which are the non-“other” ones*, and which creoles are they counting as languages, for that matter? i was wondering about that in relation to some of the brooklyn census districts, too. the one that covers prospect heights and northern crown heights, for instance – the narrow band headed east from the top of the blank area marking prospect park – certainly has some kreyòl speakers, but its caribbean population is largely from jamaica, trinidad/tobago, and the smaller islands rather than haiti. i think if those creole lects were treated as separate from english – by the census bureau, but also by their u.s. speakers – the Third Largest Language for the district would depend entirely on the lumping/splitting choices made about them.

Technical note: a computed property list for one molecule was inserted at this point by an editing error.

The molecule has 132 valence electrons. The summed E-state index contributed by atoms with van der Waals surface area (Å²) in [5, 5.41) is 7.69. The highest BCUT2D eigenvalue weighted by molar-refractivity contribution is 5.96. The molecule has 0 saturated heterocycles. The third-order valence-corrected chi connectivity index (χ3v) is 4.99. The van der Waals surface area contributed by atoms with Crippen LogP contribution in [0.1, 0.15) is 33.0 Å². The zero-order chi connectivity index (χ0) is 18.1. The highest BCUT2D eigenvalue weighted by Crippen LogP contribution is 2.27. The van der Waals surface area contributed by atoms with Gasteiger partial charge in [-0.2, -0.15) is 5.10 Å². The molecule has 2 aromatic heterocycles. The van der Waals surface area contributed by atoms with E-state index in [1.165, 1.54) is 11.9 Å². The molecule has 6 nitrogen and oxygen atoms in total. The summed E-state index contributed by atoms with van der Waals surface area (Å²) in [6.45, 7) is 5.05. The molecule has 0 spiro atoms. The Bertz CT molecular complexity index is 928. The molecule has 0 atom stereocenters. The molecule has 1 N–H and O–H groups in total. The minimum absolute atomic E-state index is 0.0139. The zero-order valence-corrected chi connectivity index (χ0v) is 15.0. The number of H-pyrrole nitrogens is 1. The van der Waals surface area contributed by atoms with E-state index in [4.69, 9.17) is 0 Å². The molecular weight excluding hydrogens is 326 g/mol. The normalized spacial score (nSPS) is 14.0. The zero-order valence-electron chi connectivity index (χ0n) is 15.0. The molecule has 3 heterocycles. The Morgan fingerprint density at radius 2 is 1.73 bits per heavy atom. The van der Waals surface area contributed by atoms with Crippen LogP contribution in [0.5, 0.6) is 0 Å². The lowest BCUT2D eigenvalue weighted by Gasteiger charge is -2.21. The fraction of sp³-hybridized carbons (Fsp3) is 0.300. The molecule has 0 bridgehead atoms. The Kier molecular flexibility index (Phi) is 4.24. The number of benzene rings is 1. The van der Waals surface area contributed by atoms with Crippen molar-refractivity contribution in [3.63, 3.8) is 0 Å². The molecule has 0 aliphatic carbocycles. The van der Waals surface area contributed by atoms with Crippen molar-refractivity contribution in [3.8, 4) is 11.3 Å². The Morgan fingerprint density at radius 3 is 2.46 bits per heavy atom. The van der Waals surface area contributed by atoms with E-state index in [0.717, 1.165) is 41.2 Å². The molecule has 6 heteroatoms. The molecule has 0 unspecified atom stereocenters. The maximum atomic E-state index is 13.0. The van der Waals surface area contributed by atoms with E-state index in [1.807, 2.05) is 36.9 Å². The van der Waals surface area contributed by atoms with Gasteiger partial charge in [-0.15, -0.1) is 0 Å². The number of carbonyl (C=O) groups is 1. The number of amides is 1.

* tok pisin? nigerian pidgin? krio? singlish?

  10. Giacomo Ponzetto says

    Those maps are asking a lot of 1-Year ACS PUMS data. Sure, it’s designed to be a representative sample; but once you focus on the 8% of the population that speaks languages other than English or Spanish, building county-level estimates seems rather over-optimistic.

    I can see no reason to use 1-Year rather than 5-Year PUMS for this question. It seems advisable to sacrifice recency further and look at 2009-13 data, for which the Census has published detailed tabulations based on the confidential full sample rather than the public-use microdata subsample.

    Minus the cool maps, those full-sample estimates are online for our enlightenment and entertainment: